Suddenly Dad reappears at the door, this time cradling a stack of old Santa Pictures he wants to show me. Pictures of my brother and I with Santa.
A diversion.
Not so fast mister, I’m on to you Dad.
Gloria tells me that he hides the mail from her. And that he’s gotten so good at lying.
Really? Ain’t no doubt.
I immediately think back to his slick little story concerning the insurance business.
Oh dear Lord, it is now official, I am now the parent of a parent who is reverting back to his adolescent ways.

I make my way through the 3 mountains of papers, documents, statements, bills—sorting, pulling, tossing, and scrambling to make calls. Luckily we have the major utilities automatically paid. I did however have to make a call and phone payment to Visa, pulling money from his savings. I am embarrassed to say how much he owed. That was an event unto itself but thankfully the Visa man was very kind and waived the $35 late fee—which almost made me laugh as Dad owed so much, $35 was nothing.
Thank God he had the money in savings to pay it.

The car insurance may be canceled. Of course he no longer drives (thank God) but Gloria does so I need to look into that next week. I pulled out the top 10 “pay immediately” priority bills, organized those and had him sit down to write checks. All the while as Dad chants the “oh woe is me” tune—to no sympathy on my end.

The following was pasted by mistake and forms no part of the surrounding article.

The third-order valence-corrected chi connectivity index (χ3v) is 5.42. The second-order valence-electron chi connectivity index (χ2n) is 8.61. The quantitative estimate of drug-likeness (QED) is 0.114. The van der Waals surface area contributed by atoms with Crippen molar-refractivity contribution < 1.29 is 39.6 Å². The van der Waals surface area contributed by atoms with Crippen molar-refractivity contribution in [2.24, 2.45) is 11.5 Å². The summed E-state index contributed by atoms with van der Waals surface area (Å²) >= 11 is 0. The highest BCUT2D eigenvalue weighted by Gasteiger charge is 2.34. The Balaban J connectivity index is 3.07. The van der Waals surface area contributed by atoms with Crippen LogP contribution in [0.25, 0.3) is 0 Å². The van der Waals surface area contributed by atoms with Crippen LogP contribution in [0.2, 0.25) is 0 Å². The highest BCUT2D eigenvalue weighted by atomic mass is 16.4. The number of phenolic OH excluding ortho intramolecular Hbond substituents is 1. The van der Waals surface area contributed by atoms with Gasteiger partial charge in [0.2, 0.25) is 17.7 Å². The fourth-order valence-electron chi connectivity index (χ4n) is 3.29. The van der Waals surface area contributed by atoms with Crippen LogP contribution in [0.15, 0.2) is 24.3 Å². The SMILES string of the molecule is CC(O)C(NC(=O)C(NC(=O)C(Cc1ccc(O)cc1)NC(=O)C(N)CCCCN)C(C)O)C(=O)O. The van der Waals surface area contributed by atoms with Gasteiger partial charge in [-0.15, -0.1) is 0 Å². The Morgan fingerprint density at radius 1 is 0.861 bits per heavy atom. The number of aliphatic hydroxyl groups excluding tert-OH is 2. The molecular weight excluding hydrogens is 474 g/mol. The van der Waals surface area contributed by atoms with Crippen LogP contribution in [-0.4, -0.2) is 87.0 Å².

By 2PM I had a massive headache.
“Don’t you want something to eat? Let me fix you something. You came all this way and haven’t even eaten. Of course I could go all day, I don’t need to eat” Gloria goes on in this nervous sort of stupor.
“No thank you, but you go ahead and fix y’all something. I know you both must be hungry.
You know I’ve got to get on the road if I’m going to beat the afternoon rush.”
Atlanta’s rush hour begins at 5AM and wends down around 7PM with window of a lull around 2PM.

I bid my farewells with Dad exclaiming “what, you’re leaving so soon?”
Are you freaking kidding me–this coming from the man chanting for me to get out and go home an hour earlier. . .
Hear my sigh. . .
I will be back next week
Same bat time, Same bat channel. . .

The moral of this little tale, if there is such a thing with an aging parent dealing with Alzheimers-